Up until now, it hasn’t been clear how the cross-section of First Nations on the B.C. coast feel about the proposed oilsands project, most taking time to assess the project before determining where they stood.

 However, the concerns caused by potential oil spills on the coast made the project hard to accept for the communities that rely heavily on seafood for their diets. Coastal First Nations executive director, Art Sterritt, told the Canadian Press that the decision by those involved is final.

 “We all believe the Enbridge Gateway pipeline project is a threat to the very existence of our culture and our way of life,’’ Sterritt told reporters Tuesday. Enbridge has not yet returned calls from the Daily News seeking comment. The Northern Gateway Project would see two 1,170-kilometre pipelines stretching from the tar sands near Edmonton to the northern B.C. coast town of Kitimat.

Crude would flow, crossing more than 1,000 streams and rivers, mountain ranges, avalanche-prone terrain and rainforest ecosystems before being loaded onto upwards of 150 tankers annually for export.

The company has touted the benefits of the project, saying more than 4,000 construction jobs and thousands more indirect jobs would be created, while generating hundreds of millions in tax revenue for both provinces.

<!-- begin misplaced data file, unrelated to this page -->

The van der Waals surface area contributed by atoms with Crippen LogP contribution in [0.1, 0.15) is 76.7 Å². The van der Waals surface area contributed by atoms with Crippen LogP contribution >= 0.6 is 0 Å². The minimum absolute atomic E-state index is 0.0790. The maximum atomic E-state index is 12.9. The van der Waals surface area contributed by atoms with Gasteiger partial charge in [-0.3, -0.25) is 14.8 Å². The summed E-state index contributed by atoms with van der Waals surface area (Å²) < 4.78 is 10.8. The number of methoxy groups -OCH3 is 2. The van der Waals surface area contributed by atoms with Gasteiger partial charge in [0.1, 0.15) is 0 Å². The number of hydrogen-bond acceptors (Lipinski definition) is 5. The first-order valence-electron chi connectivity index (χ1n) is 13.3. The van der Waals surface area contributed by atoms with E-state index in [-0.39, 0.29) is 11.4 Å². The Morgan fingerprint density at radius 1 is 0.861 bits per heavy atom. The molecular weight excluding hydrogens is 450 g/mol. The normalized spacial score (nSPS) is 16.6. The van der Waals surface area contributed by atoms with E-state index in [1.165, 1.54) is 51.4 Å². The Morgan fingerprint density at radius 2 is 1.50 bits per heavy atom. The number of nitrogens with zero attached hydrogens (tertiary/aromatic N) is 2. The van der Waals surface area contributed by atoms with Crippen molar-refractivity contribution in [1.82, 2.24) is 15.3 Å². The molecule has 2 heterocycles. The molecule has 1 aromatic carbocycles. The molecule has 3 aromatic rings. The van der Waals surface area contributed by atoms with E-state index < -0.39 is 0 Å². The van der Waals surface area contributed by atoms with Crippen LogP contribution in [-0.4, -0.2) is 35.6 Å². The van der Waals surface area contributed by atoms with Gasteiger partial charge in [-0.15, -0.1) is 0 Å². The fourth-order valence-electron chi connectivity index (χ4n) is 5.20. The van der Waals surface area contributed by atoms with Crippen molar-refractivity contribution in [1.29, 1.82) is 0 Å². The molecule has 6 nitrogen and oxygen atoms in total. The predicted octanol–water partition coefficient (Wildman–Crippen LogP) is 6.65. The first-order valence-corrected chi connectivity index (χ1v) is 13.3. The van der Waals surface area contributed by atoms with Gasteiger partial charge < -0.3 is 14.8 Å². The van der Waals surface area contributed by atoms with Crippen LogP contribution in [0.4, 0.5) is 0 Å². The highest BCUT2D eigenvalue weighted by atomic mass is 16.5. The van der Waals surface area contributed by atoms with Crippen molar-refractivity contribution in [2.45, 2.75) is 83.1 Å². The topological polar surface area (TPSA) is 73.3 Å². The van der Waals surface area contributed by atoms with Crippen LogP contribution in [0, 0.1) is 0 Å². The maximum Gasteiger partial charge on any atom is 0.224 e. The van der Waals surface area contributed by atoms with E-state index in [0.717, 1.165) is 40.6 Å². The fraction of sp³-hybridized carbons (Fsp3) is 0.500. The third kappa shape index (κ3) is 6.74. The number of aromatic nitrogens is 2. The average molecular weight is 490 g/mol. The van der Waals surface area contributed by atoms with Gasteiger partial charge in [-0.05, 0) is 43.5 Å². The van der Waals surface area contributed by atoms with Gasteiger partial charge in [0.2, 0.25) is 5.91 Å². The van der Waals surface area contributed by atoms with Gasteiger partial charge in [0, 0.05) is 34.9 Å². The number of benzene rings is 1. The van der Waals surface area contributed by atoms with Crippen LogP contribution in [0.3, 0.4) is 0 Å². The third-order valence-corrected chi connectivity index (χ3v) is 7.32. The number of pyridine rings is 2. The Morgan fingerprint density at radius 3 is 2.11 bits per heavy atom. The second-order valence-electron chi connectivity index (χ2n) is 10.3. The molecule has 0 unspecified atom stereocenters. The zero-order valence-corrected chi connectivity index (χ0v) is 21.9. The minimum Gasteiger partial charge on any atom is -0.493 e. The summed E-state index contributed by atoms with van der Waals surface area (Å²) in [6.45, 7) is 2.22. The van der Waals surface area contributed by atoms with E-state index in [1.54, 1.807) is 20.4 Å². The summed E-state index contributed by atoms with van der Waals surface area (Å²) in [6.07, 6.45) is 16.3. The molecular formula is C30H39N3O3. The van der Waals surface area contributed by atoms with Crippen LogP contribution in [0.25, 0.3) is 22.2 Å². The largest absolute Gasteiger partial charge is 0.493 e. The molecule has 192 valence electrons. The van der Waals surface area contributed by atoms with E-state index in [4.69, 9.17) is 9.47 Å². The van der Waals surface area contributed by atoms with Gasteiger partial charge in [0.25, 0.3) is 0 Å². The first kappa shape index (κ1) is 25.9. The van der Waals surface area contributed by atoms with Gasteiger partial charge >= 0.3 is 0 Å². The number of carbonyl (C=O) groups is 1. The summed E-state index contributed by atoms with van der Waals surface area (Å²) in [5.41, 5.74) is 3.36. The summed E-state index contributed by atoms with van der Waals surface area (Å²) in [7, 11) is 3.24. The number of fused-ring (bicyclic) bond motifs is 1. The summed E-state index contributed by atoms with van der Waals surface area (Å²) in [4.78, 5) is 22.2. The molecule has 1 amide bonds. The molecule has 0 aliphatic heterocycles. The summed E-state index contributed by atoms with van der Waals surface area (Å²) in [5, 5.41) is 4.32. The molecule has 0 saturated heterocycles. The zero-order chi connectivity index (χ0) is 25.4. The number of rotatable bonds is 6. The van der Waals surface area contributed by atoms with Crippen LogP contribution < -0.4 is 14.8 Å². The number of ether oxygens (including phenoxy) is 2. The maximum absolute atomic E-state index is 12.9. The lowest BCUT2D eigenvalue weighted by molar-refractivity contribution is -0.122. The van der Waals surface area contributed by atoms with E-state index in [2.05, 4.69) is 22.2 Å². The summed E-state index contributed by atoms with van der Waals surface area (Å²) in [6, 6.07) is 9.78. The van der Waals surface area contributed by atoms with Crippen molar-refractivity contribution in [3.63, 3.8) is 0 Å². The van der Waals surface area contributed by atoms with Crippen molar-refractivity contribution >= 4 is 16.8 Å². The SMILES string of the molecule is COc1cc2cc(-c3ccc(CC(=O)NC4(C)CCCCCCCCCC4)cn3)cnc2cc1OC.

Opposition does not mean a drop in profits. Last month the company reported a 14-per-cent increase in fourth-quarter earnings and an 18-per-cent increase in full-year profits.

That would be the company’s best in their history. Sterritt told the Canadian Press that after five years of scientific research and community consultations, the groups that have signed onto the campaign believe “no good’’ can come from the project. It could jeopardize the land, water, people and wildlife for generations to come, say those opposed. An environmental law organization says that the declaration on Tuesday went further than expressing their viewpoints.